In public schools, “it’s very sporadic,” Carjuzaa said. “It depends on who the teachers are and what the commitment is.”
In addition to Crow Agency, public schools in Browning and Wyola have used the new funding to create language programs.
School and home
Real Bird grew up in a Crow-speaking home.
“When I talk to another Crow-speaking adult, it’s so natural, it’s normal,” she said. “The challenge is trying to speak to a young child in Crow.”
It’s become a widespread condition: educators said that adults often will speak English to children despite being fluent in Crow, as more children understand English and there's no need to adapt their Crow to a lower comprehension level.
Crow Agency Elementary has a preschool class that heavily incorporates Crow language, though it’s not a true immersion program. It can give kids a jump start on Crow, just like other subjects, whether they come from a Crow-speaking home or not.
“When they go to Head Start or preschool, when they come they have an idea. Same thing with Crow,” Real Bird said.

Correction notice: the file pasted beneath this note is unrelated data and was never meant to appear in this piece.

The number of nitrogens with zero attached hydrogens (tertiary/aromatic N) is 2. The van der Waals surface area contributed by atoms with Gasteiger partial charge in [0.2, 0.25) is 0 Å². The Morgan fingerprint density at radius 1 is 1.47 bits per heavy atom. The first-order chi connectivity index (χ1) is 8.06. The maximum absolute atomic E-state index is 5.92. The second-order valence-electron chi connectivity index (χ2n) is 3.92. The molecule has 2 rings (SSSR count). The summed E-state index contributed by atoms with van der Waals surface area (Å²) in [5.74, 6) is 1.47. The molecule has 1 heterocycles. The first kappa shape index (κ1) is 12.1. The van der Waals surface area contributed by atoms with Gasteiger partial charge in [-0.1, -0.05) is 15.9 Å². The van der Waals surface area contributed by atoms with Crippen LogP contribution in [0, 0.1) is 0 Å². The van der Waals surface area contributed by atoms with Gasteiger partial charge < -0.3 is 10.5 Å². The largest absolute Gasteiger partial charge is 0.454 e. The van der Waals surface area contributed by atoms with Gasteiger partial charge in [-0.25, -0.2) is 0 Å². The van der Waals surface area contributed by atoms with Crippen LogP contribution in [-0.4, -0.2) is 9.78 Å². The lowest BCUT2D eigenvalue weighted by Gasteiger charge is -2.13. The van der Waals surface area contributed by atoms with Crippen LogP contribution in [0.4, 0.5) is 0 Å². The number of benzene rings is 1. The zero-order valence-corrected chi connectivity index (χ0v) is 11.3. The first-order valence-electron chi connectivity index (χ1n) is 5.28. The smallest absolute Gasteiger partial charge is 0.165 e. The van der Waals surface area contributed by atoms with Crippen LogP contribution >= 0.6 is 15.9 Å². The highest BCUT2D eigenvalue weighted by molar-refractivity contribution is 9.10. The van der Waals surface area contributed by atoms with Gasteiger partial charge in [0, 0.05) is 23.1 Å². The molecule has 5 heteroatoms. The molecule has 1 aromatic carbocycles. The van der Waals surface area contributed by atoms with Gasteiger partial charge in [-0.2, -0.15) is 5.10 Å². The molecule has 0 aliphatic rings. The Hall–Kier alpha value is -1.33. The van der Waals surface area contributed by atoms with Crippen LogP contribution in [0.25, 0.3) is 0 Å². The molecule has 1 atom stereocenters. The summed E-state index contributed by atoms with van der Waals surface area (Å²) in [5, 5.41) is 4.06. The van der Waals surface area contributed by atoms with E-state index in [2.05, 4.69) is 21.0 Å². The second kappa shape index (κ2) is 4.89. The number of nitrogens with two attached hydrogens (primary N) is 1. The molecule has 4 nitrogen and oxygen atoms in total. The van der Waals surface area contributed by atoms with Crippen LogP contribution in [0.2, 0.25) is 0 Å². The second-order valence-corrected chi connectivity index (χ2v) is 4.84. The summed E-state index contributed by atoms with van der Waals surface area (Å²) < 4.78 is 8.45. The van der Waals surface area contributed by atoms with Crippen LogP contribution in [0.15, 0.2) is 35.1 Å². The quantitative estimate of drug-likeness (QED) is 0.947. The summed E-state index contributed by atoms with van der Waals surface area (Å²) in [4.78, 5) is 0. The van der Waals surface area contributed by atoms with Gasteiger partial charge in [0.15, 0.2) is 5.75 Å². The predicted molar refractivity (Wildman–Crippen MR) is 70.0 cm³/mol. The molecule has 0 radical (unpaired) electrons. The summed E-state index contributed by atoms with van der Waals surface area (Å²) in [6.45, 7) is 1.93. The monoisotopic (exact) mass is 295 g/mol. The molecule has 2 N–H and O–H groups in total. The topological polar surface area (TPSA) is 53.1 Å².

But it’s an inescapable fact that students who hear Crow at home will have a leg up.
“Just like anything we do in the classroom, if it’s reinforced at home, they’re going to improve,” Real Bird said.
In the classroom, there’s a dearth of resources for teaching Crow. Real Bird makes most of her own teaching materials and plans her own lessons.
Cummins is working with other language groups to provide assessment options in Crow for students; English proficiency has been shown to have a significant effect on standardized test scores, and scholars have debated if tests carry an inherent cultural bias.
“We’ve had some kids that we thought were having challenges behaviorally,” he said. It turned out that it was a language issue.
“I’m not saying that’s an answer to everything,” Cummins said. He doesn't expect language instruction to single-handedly bridge American Indian academic achievement gaps that are well documented in reservation schools and schools in predominantly white areas.
But language isn't just an academic issue. It's a matter of identity.
“Different people have different opinions,” Real Bird said. “I believe that Crow means speaking our Crow language.”